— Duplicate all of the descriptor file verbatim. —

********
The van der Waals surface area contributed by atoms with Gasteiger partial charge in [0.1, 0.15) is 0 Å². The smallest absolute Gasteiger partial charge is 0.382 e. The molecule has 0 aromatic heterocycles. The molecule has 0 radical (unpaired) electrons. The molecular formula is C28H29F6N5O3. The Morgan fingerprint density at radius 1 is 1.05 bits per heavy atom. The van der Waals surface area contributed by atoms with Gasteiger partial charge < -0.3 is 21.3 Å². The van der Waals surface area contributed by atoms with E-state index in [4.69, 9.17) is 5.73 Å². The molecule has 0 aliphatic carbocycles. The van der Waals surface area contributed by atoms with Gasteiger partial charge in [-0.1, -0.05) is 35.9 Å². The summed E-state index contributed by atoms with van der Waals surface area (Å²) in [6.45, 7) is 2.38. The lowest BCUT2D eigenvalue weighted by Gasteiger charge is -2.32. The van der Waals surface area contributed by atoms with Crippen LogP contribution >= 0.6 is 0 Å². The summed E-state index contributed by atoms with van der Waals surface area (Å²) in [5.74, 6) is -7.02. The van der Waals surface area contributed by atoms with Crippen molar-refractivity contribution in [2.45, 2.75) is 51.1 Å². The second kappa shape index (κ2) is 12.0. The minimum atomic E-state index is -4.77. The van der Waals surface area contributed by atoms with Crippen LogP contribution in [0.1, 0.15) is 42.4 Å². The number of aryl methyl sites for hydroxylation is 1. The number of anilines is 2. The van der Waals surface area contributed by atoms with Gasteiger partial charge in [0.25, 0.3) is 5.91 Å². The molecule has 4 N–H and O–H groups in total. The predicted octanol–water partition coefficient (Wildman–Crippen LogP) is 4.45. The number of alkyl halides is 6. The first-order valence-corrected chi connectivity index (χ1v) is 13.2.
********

The van der Waals surface area contributed by atoms with Gasteiger partial charge in [0.1, 0.15) is 0 Å². The smallest absolute Gasteiger partial charge is 0.382 e. The molecule has 0 aromatic heterocycles. The molecule has 0 radical (unpaired) electrons. The molecular formula is C28H29F6N5O3. The Morgan fingerprint density at radius 1 is 1.05 bits per heavy atom. The van der Waals surface area contributed by atoms with Gasteiger partial charge < -0.3 is 21.3 Å². The van der Waals surface area contributed by atoms with E-state index in [4.69, 9.17) is 5.73 Å². The molecule has 0 aliphatic carbocycles. The van der Waals surface area contributed by atoms with Gasteiger partial charge in [-0.1, -0.05) is 35.9 Å². The summed E-state index contributed by atoms with van der Waals surface area (Å²) in [6.45, 7) is 2.38. The lowest BCUT2D eigenvalue weighted by Gasteiger charge is -2.32. The van der Waals surface area contributed by atoms with Crippen LogP contribution >= 0.6 is 0 Å². The summed E-state index contributed by atoms with van der Waals surface area (Å²) in [5.74, 6) is -7.02. The van der Waals surface area contributed by atoms with Crippen molar-refractivity contribution in [2.45, 2.75) is 51.1 Å². The second kappa shape index (κ2) is 12.0. The minimum atomic E-state index is -4.77. The van der Waals surface area contributed by atoms with Crippen LogP contribution in [0.1, 0.15) is 42.4 Å². The number of aryl methyl sites for hydroxylation is 1. The number of anilines is 2. The van der Waals surface area contributed by atoms with Gasteiger partial charge in [0.25, 0.3) is 5.91 Å². The molecule has 4 N–H and O–H groups in total. The predicted octanol–water partition coefficient (Wildman–Crippen LogP) is 4.45. The number of alkyl halides is 6. The first-order valence-corrected chi connectivity index (χ1v) is 13.2.